Questions About Social Security: Difference Between SSI and SSDI

Questions About Social Security: What is the Difference Between SSI and SSDI

Countless filings for supplemental security income (SSI) and social security disability insurance (SSDI) are processed by the social security office every month. As such, consult with a professional if you are planning to apply for social security benefits. An experienced social security attorney can explain the set disability criteria, who qualifies, the actual application process, and the difference between SSI and SSDI.

Both SSI and SSDI benefits are under the Social Security Administration (SSA). In both, a claimant must first prove that they are disabled before they can receive certain benefits. There are differences in the requirements for eligibility and the benefits that an individual is entitled to receive. Basically, qualifying and applying for benefits through SSI or SSDI differ in the following ways:

1) There is a need-based qualification in SSI while SSDI is essentially a work-based entitlement.

There must be a financial need component when filing for disability claims under the SSI program. A financially needy and disabled person may not have a certain work record or payments made into the Social Security system but would still qualify for social security disability benefits.

Proving disability and meeting SSI financial need requirements are both necessary for one to receive disability payments. Note that the need-based income criteria can be quite difficult to meet. The total amount of an individual’s or a married couple’s cash and bank account balance must meet the cap before being eligible for SSI payments.

On the other hand, SSDI is essentially a work-based entitlement. Before filing for disability claims and being eligible for SSDI benefits, an individual must meet the SSDI disability criteria and must have paid into the Social Security system for at least ten years. A disabled person who does not meet the work history criteria cannot be entitled to receive disability payment through SSDI.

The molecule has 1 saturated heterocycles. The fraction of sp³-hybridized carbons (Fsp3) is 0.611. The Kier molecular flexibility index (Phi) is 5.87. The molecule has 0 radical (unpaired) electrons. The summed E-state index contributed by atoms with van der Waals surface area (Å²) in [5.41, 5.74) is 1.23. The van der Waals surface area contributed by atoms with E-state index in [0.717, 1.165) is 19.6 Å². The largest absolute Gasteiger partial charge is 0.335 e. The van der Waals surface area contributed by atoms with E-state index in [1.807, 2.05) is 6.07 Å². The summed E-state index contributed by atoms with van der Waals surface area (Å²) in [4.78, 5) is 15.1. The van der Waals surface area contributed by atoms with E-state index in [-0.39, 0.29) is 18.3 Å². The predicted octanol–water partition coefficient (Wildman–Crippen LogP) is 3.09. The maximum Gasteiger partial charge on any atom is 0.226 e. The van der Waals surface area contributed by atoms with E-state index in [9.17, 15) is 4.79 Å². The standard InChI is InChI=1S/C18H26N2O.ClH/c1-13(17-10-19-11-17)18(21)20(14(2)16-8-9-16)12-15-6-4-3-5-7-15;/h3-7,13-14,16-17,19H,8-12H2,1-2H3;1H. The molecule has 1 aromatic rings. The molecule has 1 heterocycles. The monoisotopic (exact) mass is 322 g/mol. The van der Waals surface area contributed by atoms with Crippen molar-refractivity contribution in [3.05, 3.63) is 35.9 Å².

2) SSI disability benefits may necessitate a reorganization of assets.

Questions About Social SecuritySince SSI disability benefits are need-based, proven financial need is required when claiming disability payments. As such, a person who gains substantial assets, for any reason, may not anymore qualify for social security benefits after a certain period of time. To avoid the possibility of a denial or disqualification, some disabled people opt to reorganize their assets for them to meet SSI disability requirements.

3) A person’s income factors into the number of benefits received under the SSDI disability program.

Because SSDI benefits are based on payments made into the Social Security system, they are often more significant when compared to SSI benefits. An SSI disability benefit can be likened to a fixed monthly income. Meanwhile, SSDI benefits vary for each individual as they are based on one’s earnings record. As such, a high-income earner who has become disabled because of an accident will likely get more significant SSDI benefits when compared to a low-income individual.

4) SSDI beneficiaries automatically become eligible for Medicare.

Medicare coverage is automatic for people with disabilities who qualify for SSDI, which is applicable two years after they start receiving benefits. As it is less comprehensive when compared to Medicaid, some low-income disabled workers prefer a social security claim under SSI over a claim under SSDI. Instead of focusing on the benefit amount, they opt for the more comprehensive healthcare coverage in the former.

If you or any of your family members have a disability or recently became disabled, contact a trusted social security disability lawyer. We specialize in supplemental security income (SSI), social security disability insurance (SSDI), and other concerns related to your disability claim, retirement benefits, or social security benefits. Call our reliable disability lawyers today from Farmer & Wright PLLC.

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